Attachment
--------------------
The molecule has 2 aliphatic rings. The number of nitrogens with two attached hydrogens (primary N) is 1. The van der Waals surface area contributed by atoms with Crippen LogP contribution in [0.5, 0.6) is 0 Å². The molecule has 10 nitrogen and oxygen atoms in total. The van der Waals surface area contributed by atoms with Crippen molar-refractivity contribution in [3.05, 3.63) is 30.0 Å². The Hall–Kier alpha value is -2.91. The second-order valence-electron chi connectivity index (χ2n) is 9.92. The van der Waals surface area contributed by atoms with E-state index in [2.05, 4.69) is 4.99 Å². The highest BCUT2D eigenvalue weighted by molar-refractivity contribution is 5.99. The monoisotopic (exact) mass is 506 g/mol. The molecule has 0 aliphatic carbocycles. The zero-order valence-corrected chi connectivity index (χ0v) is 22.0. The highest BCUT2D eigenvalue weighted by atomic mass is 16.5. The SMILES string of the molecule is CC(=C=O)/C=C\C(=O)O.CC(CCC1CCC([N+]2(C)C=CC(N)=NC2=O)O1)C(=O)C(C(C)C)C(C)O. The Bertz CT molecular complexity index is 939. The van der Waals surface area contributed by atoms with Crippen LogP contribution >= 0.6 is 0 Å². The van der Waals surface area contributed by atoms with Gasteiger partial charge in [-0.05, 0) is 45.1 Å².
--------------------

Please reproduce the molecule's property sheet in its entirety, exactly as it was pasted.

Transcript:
The molecule has 2 aliphatic rings. The number of nitrogens with two attached hydrogens (primary N) is 1. The van der Waals surface area contributed by atoms with Crippen LogP contribution in [0.5, 0.6) is 0 Å². The molecule has 10 nitrogen and oxygen atoms in total. The van der Waals surface area contributed by atoms with Crippen molar-refractivity contribution in [3.05, 3.63) is 30.0 Å². The Hall–Kier alpha value is -2.91. The second-order valence-electron chi connectivity index (χ2n) is 9.92. The van der Waals surface area contributed by atoms with E-state index in [2.05, 4.69) is 4.99 Å². The highest BCUT2D eigenvalue weighted by molar-refractivity contribution is 5.99. The monoisotopic (exact) mass is 506 g/mol. The molecule has 0 aliphatic carbocycles. The zero-order valence-corrected chi connectivity index (χ0v) is 22.0. The highest BCUT2D eigenvalue weighted by atomic mass is 16.5. The SMILES string of the molecule is CC(=C=O)/C=C\C(=O)O.CC(CCC1CCC([N+]2(C)C=CC(N)=NC2=O)O1)C(=O)C(C(C)C)C(C)O. The Bertz CT molecular complexity index is 939. The van der Waals surface area contributed by atoms with Crippen LogP contribution >= 0.6 is 0 Å². The van der Waals surface area contributed by atoms with Gasteiger partial charge in [-0.05, 0) is 45.1 Å².